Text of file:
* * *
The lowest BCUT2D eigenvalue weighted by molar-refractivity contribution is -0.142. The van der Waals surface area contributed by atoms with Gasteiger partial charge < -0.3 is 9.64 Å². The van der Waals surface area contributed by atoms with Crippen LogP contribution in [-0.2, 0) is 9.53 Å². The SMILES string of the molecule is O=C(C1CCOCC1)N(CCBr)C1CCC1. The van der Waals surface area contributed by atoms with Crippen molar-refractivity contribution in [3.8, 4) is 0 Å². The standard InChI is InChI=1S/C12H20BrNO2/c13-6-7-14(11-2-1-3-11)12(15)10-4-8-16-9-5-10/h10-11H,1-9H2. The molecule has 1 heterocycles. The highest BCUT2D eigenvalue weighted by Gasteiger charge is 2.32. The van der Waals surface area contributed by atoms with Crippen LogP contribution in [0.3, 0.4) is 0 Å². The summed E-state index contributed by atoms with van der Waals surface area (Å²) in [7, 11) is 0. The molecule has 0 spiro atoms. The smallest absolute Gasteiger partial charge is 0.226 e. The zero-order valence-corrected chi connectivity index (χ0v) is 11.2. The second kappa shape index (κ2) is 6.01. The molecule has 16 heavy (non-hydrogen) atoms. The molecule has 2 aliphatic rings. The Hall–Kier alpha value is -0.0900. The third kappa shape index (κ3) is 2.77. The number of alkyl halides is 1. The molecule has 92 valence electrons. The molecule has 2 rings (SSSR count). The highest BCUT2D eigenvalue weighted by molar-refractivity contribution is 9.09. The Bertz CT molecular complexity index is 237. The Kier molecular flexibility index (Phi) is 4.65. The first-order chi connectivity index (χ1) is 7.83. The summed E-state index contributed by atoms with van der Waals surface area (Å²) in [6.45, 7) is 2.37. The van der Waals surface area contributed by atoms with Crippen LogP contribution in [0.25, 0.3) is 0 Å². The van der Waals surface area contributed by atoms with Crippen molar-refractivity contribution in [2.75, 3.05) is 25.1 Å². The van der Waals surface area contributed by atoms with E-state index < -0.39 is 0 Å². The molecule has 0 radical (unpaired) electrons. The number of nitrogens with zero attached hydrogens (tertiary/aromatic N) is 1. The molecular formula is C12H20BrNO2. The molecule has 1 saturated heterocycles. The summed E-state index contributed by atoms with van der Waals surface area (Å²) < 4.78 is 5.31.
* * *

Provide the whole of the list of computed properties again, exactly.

The lowest BCUT2D eigenvalue weighted by molar-refractivity contribution is -0.142. The van der Waals surface area contributed by atoms with Gasteiger partial charge < -0.3 is 9.64 Å². The van der Waals surface area contributed by atoms with Crippen LogP contribution in [-0.2, 0) is 9.53 Å². The SMILES string of the molecule is O=C(C1CCOCC1)N(CCBr)C1CCC1. The van der Waals surface area contributed by atoms with Crippen molar-refractivity contribution in [3.8, 4) is 0 Å². The standard InChI is InChI=1S/C12H20BrNO2/c13-6-7-14(11-2-1-3-11)12(15)10-4-8-16-9-5-10/h10-11H,1-9H2. The molecule has 1 heterocycles. The highest BCUT2D eigenvalue weighted by Gasteiger charge is 2.32. The van der Waals surface area contributed by atoms with Crippen LogP contribution in [0.3, 0.4) is 0 Å². The summed E-state index contributed by atoms with van der Waals surface area (Å²) in [7, 11) is 0. The molecule has 0 spiro atoms. The smallest absolute Gasteiger partial charge is 0.226 e. The zero-order valence-corrected chi connectivity index (χ0v) is 11.2. The second kappa shape index (κ2) is 6.01. The molecule has 16 heavy (non-hydrogen) atoms. The molecule has 2 aliphatic rings. The Hall–Kier alpha value is -0.0900. The third kappa shape index (κ3) is 2.77. The number of alkyl halides is 1. The molecule has 92 valence electrons. The molecule has 2 rings (SSSR count). The highest BCUT2D eigenvalue weighted by molar-refractivity contribution is 9.09. The Bertz CT molecular complexity index is 237. The Kier molecular flexibility index (Phi) is 4.65. The first-order chi connectivity index (χ1) is 7.83. The summed E-state index contributed by atoms with van der Waals surface area (Å²) in [6.45, 7) is 2.37. The van der Waals surface area contributed by atoms with Crippen LogP contribution in [0.25, 0.3) is 0 Å². The van der Waals surface area contributed by atoms with Crippen molar-refractivity contribution in [2.75, 3.05) is 25.1 Å². The van der Waals surface area contributed by atoms with E-state index < -0.39 is 0 Å². The molecule has 0 radical (unpaired) electrons. The number of nitrogens with zero attached hydrogens (tertiary/aromatic N) is 1. The molecular formula is C12H20BrNO2. The molecule has 1 saturated heterocycles. The summed E-state index contributed by atoms with van der Waals surface area (Å²) < 4.78 is 5.31.